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iehi-feed-64670 Mon, 08 Apr 2019 18:38:45 GMT The Tesla Model 3 News Is Bad -- the Model S and Model X News Is Worse http://implode-explode.com/viewnews/2019-04-08_TheTeslaModel3NewsIsBadtheModelSandModelXNewsIsWorse.html The sequential decline in deliveries can mostly be attributed to higher in-transit inventory as Tesla abruptly shifted its delivery mix toward Europe and China rather than the U.S. But even adjusting for that headwind, it appears that Model 3 production and sales have peaked. The only hope for a return to meaningful growth is that Tesla's move to open a factory in China will allow it to significantly reduce prices in that key market.

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There are a number of possible causes of this sales plunge. The partial phase-out of federal tax credits in the U.S. may have pulled forward some demand into 2018. Better availability of the Model 3 is another factor that could be weighing on demand for pricier Teslas. Trade tensions may be impacting sales in China. Growing competition in the electric vehicle market certainly can't be overlooked. And the recent Model Y reveal could be causing some potential buyers to consider waiting for that model.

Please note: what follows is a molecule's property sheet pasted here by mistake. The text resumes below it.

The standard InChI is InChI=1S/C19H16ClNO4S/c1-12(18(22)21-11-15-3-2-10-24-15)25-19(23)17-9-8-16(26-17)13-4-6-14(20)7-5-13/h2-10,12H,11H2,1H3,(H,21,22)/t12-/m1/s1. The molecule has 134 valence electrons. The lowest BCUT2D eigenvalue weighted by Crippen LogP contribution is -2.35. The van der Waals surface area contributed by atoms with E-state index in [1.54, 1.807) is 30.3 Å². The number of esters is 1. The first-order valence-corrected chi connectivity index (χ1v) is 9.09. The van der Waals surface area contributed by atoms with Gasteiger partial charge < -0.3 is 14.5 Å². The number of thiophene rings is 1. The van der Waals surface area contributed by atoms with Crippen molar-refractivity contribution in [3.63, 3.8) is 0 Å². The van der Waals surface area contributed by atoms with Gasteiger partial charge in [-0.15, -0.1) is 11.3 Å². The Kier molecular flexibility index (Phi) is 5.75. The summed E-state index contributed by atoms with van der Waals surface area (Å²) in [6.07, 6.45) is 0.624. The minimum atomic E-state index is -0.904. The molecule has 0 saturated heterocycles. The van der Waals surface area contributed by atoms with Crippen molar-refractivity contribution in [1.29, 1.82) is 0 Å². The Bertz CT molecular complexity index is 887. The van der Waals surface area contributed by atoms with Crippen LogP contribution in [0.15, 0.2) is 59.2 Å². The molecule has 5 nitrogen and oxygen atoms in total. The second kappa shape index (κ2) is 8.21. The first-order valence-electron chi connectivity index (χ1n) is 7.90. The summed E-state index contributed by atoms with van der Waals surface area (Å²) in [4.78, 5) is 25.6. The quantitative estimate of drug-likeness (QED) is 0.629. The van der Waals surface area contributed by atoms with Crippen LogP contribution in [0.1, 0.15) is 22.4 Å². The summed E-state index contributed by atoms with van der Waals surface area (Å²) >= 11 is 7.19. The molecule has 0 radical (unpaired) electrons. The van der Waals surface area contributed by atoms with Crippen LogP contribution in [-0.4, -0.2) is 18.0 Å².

Yet one thing is certain. There aren't any meaningful production constraints to blame for the sales decline -- it's all about demand. The only question is how much Tesla is willing to cut prices (at the cost of lower gross margin) to prop up Model S and Model X sales volume going forward.